Yale Broadcast Studio, located at 135 College Street, has completed renovations on a new control room to increase the production capacity of its video studios, improve the workflow of the broadcast staff, and introduce new technology at the Studio.
Rick Leone, Director of Yale Broadcast Studio, oversaw the renovation while ensuring that the Studio remained operational.
Leone says the renovation was needed to meet the demands placed on the Studio as Yale continues to rely on audio and visual content for a multitude of projects. Leone and the Studio’s staff have worked with many faculty members, students, and alumni, including Secretary of State Hilary Clinton, actor Paul Giamatti, and actress Meryl Streep.
“We have two fully-equipped video studios, but prior to the renovation, we only had one control room. Either studio could be staffed by the control room, but that created inefficiencies,” said Leone. “The renovations, carefully designed to maximize existing space, greatly expand our ability to perform multiple projects simultaneously.”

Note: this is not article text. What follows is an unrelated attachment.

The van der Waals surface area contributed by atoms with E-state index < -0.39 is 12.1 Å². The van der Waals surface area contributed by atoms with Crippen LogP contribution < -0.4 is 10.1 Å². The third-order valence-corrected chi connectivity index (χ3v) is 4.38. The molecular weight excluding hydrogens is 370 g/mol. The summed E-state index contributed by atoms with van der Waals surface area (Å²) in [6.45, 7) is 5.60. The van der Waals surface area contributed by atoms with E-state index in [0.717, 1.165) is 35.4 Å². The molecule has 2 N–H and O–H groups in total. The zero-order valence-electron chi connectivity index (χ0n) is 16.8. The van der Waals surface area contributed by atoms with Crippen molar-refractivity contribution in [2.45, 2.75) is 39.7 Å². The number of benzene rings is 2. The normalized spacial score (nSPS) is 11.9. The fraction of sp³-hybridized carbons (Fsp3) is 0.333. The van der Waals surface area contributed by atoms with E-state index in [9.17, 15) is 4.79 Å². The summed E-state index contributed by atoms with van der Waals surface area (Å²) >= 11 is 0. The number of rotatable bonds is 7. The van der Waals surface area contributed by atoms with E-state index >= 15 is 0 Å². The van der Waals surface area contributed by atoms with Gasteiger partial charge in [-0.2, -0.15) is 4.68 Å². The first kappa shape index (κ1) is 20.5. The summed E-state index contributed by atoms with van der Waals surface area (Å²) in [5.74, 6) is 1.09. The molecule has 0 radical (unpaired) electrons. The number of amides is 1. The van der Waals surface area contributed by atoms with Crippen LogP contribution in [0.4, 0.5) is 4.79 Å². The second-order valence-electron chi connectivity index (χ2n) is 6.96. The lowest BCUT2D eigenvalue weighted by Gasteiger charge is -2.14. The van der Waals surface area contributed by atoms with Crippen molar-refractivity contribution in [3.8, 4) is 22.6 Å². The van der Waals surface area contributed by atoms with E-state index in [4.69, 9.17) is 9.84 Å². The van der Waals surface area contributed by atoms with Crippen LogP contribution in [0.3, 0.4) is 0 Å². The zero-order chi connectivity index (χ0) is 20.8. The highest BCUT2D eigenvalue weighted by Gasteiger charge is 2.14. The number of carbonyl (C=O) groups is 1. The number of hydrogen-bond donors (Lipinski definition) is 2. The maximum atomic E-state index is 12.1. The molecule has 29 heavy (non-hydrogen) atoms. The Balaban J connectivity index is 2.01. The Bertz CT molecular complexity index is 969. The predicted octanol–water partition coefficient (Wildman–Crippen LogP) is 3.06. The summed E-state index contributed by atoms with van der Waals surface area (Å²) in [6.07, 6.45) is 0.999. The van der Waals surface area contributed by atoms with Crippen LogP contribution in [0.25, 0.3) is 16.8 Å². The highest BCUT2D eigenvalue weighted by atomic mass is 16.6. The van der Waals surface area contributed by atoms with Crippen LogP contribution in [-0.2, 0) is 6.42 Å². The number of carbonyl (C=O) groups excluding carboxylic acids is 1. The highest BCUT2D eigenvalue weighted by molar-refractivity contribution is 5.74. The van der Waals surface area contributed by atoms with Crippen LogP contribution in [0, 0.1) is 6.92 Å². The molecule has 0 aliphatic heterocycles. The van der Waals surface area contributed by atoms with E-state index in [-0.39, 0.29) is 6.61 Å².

Yale Broadcast Studio worked diligently to relocate the audio recording studio into two previous editing suites and to repurpose a former office into much-needed storage space. The audio recording studio is essential for Yale community members to produce weekly podcasts, to take part in radio talk-show programs as guests, and to create voice-over recordings. The relocation of the audio recording studio made space available for the new control room.
“The Yale Broadcast Studio provides the University with the tools necessary to reach a global audience,” said Lucas Swineford, Executive Director for Digital Education at Yale’s Center for Teaching and Learning and the leader of Yale’s Broadcast Studio. “And we do this in many different ways. Faculty come to our studio to appear on a Sunday morning news program or participate in a conversation on NPR. We also work with faculty to help them create multimedia materials to use as part of a blended learning experience or as the core of a massive, open, online course enrolled by hundreds of thousands of learners around the world.”
Leone is excited to use the new control room, and the new equipment within the room, to successfully produce more materials for Yale faculty.
The renovations at the Studio will help the staff uphold their mission to help Yale faculty members, researchers, administrators, and other community members by facilitating their participation in the global media dialog on issues of great societal importance and by supporting the production of video content for Yale’s MOOCs.
For more information about Yale Broadcast Studio, please visit broadcast.yale.edu.